Cells that form the tumors of triple-negative breast cancer lack three proteins which make the cancer respond to powerful and customized treatments. Instead, doctors are left with treating these patients with traditional chemotherapy drugs that only show long-term effectiveness in 20 percent of women with triple-negative breast cancer. Now, researchers at The Johns Hopkins University have discovered a way that breast cancer cells are able to resist the effects of chemotherapy and they have found a way to reverse that process.
A report of their findings was published online in the journal Proceedings of the National Academy of Sciences:
Triple-negative breast cancers account for about 20 percent of all breast cancers in the United States, and 30 percent of all breast cancers in African-American women. In addition to being resistant to chemotherapy, they are known to include a high number of breast cancer stem cells, which are responsible for relapses and for producing the metastatic tumors that lead to the death of patients with cancer. Previous research revealed that triple-negative breast cancer cells show a marked increase in the activity of many genes known to be controlled by the protein hypoxia-inducible factor (HIF). Given these past results, a research team directed by Gregg Semenza, M.D., Ph.D., decided to test whether HIF inhibitors could improve the effectiveness of chemotherapy.
"Our study showed that chemotherapy turns on HIF and that HIF enhances the survival of breast cancer stem cells, which are the cancer cells that must be killed to prevent relapse and metastasis," says Semenza, the C. Michael Armstrong Professor of Medicine at Johns Hopkins and a Johns Hopkins Kimmel Cancer Center expert. "The good news is that we have drugs that block HIF from acting."
Semenza's study began by treating lab-grown triple-negative breast cancer cells with the chemotherapy drug paclitaxel and looking for changes in HIF levels. After four days of treatment, HIF protein and activity levels had increased, as had the percentage of breast cancer stem cells among the surviving cells. When Semenza's team, led by postdoctoral fellow Debangshu Samanta, Ph.D., genetically altered the cancer cells to have less HIF, the cancer stem cells were no longer protected from death by chemotherapy, demonstrating that HIF was required for the cancer stem cells to resist the toxic effects of paclitaxel, Semenza says.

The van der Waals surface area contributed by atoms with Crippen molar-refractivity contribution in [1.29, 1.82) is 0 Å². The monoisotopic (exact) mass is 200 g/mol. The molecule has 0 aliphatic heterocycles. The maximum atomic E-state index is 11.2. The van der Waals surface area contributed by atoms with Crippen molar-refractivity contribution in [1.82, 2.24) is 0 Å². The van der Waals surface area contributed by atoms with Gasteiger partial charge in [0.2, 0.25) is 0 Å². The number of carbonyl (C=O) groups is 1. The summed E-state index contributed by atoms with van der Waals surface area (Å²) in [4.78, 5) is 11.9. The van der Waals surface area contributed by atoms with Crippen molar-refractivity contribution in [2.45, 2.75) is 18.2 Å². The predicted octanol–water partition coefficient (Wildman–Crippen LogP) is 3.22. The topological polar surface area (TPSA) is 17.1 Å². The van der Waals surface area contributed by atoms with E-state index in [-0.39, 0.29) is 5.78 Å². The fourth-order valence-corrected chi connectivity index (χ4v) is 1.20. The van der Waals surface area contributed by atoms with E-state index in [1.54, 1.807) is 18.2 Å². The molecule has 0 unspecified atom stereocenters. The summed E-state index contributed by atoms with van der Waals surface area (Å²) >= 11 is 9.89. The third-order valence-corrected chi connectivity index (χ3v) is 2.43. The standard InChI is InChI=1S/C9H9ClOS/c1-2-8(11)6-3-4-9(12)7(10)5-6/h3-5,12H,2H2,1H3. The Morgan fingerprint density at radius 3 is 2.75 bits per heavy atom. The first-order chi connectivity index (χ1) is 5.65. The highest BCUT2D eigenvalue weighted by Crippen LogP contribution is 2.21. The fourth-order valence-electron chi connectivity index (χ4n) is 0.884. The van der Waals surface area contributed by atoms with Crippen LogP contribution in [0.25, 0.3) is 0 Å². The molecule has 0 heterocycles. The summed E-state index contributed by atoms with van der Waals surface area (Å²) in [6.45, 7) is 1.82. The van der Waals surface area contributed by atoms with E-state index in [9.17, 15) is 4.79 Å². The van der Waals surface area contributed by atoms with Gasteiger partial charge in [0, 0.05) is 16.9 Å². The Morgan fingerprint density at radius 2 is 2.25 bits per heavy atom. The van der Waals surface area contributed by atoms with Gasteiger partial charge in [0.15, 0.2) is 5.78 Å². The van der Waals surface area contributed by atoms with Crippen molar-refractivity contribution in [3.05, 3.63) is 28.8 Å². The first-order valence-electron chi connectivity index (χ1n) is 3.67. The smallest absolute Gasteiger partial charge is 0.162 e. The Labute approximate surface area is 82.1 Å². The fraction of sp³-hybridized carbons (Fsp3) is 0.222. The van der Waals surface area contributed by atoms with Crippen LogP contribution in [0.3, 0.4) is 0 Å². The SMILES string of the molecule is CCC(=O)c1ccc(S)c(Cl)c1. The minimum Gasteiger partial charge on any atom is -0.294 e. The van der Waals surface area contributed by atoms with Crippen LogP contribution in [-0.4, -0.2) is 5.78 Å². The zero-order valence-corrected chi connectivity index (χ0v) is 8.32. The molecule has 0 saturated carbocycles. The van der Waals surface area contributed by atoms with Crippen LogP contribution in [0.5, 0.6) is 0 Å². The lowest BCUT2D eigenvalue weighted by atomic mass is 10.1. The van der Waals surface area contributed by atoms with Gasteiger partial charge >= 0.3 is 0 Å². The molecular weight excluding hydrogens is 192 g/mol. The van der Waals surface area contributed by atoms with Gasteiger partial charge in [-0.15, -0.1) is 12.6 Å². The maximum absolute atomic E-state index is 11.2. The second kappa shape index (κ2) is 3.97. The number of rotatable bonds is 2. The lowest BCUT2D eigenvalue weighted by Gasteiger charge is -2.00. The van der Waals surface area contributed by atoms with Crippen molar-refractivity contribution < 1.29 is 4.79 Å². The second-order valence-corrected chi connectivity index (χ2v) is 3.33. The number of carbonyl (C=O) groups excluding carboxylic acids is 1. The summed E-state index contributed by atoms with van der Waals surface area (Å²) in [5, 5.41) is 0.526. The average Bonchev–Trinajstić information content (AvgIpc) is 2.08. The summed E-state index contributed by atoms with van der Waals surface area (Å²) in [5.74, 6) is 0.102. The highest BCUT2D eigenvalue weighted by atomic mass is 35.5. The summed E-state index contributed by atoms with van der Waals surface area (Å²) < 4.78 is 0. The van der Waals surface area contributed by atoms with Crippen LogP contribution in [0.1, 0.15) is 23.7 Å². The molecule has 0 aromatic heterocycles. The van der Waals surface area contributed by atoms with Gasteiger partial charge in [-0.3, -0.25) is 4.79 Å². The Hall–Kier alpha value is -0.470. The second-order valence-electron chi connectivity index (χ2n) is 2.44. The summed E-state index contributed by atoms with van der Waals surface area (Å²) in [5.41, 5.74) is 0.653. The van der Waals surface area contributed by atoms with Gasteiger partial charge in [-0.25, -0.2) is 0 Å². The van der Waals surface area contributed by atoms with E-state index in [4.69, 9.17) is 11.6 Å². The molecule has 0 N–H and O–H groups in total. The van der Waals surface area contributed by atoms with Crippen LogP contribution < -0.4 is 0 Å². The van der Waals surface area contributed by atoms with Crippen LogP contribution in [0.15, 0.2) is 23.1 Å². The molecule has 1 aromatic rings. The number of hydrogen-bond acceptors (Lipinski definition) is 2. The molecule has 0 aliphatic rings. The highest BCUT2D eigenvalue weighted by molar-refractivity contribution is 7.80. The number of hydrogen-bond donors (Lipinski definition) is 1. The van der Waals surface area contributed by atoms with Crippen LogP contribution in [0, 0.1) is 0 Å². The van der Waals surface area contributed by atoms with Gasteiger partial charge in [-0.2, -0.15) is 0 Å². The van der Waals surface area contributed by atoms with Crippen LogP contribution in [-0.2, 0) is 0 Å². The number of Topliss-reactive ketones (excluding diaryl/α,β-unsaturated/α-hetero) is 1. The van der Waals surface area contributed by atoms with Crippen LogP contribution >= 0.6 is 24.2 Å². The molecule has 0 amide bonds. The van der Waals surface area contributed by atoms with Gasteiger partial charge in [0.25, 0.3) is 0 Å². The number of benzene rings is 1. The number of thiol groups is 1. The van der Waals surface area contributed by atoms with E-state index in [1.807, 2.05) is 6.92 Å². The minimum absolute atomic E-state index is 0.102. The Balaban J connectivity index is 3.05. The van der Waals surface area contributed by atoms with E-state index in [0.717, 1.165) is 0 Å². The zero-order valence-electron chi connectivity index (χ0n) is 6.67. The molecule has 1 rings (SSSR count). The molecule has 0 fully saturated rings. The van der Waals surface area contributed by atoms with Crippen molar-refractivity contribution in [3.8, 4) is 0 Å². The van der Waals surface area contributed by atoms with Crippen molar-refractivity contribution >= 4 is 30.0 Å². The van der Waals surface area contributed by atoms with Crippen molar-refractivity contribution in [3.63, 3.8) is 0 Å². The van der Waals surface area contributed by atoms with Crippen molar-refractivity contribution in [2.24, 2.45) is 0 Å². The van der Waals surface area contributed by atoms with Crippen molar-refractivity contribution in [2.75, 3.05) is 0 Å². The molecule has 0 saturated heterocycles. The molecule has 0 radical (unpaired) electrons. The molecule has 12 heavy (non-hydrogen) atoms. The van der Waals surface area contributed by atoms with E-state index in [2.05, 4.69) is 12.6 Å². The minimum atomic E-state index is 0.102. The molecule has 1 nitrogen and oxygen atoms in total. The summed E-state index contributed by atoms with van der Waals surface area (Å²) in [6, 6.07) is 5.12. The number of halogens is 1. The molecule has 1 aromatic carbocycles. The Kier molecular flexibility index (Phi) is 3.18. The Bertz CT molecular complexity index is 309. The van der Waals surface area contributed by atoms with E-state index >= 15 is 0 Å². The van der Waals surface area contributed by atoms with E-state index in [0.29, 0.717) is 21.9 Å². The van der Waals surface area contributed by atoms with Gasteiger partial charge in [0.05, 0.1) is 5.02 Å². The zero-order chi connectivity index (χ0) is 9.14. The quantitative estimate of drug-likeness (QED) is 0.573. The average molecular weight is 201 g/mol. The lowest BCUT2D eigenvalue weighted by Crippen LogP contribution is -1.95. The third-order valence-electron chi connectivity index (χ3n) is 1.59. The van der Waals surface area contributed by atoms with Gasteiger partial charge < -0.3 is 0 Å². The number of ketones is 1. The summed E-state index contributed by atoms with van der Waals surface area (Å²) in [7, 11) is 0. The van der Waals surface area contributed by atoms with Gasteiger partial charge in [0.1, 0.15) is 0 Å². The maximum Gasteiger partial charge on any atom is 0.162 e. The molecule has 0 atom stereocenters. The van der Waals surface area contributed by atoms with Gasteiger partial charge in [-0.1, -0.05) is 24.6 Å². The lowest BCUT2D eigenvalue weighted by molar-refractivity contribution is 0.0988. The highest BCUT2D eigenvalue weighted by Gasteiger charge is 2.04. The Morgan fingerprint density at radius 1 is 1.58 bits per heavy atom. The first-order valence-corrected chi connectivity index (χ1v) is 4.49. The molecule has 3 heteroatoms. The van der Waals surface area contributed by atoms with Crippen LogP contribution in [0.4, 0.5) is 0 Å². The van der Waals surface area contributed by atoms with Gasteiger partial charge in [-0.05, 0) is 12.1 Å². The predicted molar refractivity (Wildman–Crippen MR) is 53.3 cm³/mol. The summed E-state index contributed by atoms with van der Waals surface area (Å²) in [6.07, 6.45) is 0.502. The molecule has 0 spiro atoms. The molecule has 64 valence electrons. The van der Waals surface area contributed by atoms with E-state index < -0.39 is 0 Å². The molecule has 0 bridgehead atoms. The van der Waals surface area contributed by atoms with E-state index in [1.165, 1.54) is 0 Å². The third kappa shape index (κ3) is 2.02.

At the molecular level, the team found that one of the ways HIF enhances the survival of the stem cells is by increasing the levels of a protein, multidrug resistance protein 1 (MDR1), which acts like a pump to expel chemotherapy from cancer cells. However, when triple-negative breast cancer cells were given paclitaxel plus the HIF inhibitor digoxin, MDR1 levels went down rather than up.
In mice that were implanted with triple-negative breast cancer cells, treatment with digoxin and paclitaxel decreased tumor size by 30 percent more than treatment with paclitaxel alone. The combination therapy also decreased the number of breast cancer stem cells and the levels of MDR1. Treatment with digoxin plus a different chemotherapy drug, gemcitabine, brought tumor volumes to zero within three weeks and prevented the immediate relapse at the end of treatment that was seen in mice treated with gemcitabine alone.
Analysis of patient databases showed that among women with triple-negative breast cancer who are treated with chemotherapy, those with higher-than-average levels of HIF activity in their tumor were much more likely to die of breast cancer than those with lower-than-average HIF levels. Samanta notes that the HIF inhibitor digoxin is already approved by the Food and Drug Administration for treating heart failure. Several other drugs that inhibit HIF have also been identified and are currently being tested in patients with cancer. If the team's work is verified in clinical trials, the researchers think that potentially unresponsive patients could be identified before treatment and given a more effective combination therapy.